Access to care - Access to care is a complex issue. The principal reason for lack of access is the cost of care which drives up insurance premiums or prevents individuals themselves from being able to afford to pay for care. But access is also a function of limited forms and mechanisms for the organization of care. Rural areas suffer because the dominant model for care - physician office visits coupled with a hospital admissions - is often not sustainable in less populated areas. Inner city regions experience an absence of providers, even when payment mechanisms do exist, because the needs and cultural preferences of much of the population do not align with the dominant model for organizing and delivering care services. In a more general way, the growing chronic care needs of the population are not well served by the vestiges of a system designed to treat populations with episodic infectious disorders.
As the nation seeks to provide culturally competent care services to the uninsured and under served and recognizes that it cannot afford to pay for an expensive acute care delivery system, it will inevitably need to address the ways in which some care services are structured and delivered. Early signs of this process are innovations such as group visits, new forms of home care, substitution of various professionals, technologies and self care, and a broader array of consumer choices. This will mean that new types of health professional workers will be needed, that even professionals trained in traditional fields will need new skills and expectations of practice, and many of those currently in practice will need a similar set of skills and preferences.
Quality of care - Very few movements in health care today go forward without some attention being paid to the need to improve quality. The numbers are large and familiar to the point of being numbing. But whether the number of avoidable deaths is 100,000 or half that, within health care from provider to purchaser to policy maker, everyone seems to be on the quality point. Only the consumer seems to be left out of this equation as their concerns for cost and access almost always trump the quality issue. Regardless, the discontinuities of utilization, outcomes, practice patterns, and practice models have and will continue to create disequilibria which will be an independent driver of change. The quality movement has also led to a rapid increase in the collection and use of metrics to assess efficacy and safety of practice. These data also create the empirical case for substitution, in which cost can remain the same and quality can improve, cost can be reduced and quality can remain the same, or the grail like quest for a lower cost but higher quality mechanism for care delivery.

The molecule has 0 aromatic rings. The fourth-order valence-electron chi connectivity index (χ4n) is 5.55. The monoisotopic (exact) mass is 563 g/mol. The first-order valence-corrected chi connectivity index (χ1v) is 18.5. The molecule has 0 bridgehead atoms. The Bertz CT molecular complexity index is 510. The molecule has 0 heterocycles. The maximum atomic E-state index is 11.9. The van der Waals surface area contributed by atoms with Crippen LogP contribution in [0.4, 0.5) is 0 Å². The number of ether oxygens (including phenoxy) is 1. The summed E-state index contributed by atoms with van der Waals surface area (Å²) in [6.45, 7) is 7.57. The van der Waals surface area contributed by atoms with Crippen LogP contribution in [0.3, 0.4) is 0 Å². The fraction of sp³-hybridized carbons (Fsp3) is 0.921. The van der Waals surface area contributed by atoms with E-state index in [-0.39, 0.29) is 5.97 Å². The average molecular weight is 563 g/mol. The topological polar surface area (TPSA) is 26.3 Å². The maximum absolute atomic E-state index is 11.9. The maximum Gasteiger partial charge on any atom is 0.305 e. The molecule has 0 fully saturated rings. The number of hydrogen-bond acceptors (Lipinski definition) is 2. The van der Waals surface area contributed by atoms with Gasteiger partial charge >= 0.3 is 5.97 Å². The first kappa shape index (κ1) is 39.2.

This dynamic will mean greater acceptance for new care models, their impact on professional practice, and the skills of both clinical and non-clinical personnel involved in delivering a unit of care. One of the great impediments for such changes is the practice acts that regulate professional practice at the state level. By demonstrating that alternative uses of resources can produce safer environments with higher quality outcomes, new constituencies for changing these laws will arise.